Moody's on Tuesday affirmed the long-term and short-term ratings of Bank of America, Citigroup, and Wells Fargo. But, the rating agency said it changed its outlook on the trio to negative from stable after the recent passage of landmark legislation in Washington, D.C.

The rating agency's outlook was prompted by the recent passage of the Dodd-Frank Wall Street Reform and Consumer Protection Act (Dodd-Frank) – “a law that, over time, is expected to result in lower levels of government support for U.S. banks.”

None of these banks' unsupported ratings, such as their bank financial strength ratings, or BFSR, were affected by this outlook change. The rating outlook on Bank of America's and Citigroup's unsupported BFSR is stable, while the rating outlook on Wells Fargo's BFSR is positive.

"Since early 2009, Bank of America, Citigroup, and Wells Fargo's ratings have benefited from an unusual amount of support," said Moody’s. “This support has resulted in debt and deposit ratings that range from three to five notches higher than that indicated by the banks' unsupported, intrinsic financial strength.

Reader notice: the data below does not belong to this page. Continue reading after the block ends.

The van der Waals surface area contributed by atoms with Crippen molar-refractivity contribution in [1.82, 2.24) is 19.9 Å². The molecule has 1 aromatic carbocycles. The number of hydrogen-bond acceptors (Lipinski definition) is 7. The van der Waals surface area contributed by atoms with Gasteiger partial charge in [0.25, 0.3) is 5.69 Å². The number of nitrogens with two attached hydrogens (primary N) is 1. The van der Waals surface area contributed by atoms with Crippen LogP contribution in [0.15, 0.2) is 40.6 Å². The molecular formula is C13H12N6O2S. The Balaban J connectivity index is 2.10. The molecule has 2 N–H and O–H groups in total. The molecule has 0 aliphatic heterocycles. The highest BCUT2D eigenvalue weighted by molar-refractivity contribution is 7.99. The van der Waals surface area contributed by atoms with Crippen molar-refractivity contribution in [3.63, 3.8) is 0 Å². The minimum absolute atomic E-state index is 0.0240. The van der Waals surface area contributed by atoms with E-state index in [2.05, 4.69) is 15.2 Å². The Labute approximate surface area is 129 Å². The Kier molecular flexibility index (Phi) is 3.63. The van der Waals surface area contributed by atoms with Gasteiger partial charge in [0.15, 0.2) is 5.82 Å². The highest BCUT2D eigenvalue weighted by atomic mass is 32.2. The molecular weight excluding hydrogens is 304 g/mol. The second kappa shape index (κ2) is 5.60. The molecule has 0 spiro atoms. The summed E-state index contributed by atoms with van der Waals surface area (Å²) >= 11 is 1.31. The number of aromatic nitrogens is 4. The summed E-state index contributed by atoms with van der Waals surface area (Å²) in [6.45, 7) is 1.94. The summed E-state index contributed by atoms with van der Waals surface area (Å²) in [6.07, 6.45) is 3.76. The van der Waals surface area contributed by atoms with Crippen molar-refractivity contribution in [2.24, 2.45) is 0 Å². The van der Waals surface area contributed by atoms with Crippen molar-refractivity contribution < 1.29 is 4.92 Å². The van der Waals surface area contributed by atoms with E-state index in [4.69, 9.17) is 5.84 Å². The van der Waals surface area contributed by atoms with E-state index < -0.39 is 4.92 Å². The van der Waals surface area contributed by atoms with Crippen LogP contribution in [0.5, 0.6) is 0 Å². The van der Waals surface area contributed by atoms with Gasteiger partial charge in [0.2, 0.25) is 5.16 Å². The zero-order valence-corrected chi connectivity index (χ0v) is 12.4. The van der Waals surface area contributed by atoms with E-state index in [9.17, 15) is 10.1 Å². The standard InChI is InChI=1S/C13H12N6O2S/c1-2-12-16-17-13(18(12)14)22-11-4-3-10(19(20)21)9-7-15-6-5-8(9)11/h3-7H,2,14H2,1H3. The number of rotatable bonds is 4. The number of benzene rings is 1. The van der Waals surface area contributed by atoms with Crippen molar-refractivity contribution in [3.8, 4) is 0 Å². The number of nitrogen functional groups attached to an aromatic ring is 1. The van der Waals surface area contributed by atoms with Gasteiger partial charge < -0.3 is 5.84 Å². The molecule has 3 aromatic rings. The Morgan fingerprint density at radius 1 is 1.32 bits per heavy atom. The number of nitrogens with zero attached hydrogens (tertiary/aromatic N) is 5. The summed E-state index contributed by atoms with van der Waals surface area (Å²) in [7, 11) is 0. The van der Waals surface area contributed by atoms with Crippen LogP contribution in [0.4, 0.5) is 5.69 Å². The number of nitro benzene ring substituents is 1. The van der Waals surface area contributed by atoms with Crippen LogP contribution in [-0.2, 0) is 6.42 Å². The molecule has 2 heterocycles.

Moody's said "the intent of Dodd-Frank is clearly to eliminate government -- i.e. taxpayer -- support to creditors. To achieve this, the law attempts to strengthen the ability of regulators to resolve complex financial institutions, while at the same time strengthening the supervision and regulation of such institutions to reduce the likelihood that they will need to be resolved in the future."

Over the near-term, Moody's said in a note to investors, regulators will continue to face significant obstacles when trying to resolve complex, interconnected, global firms without risking a "systemically threatening" contraction in credit.

Therefore, the rating agency said it continues to believe the current ratings on these three banks are still appropriate.

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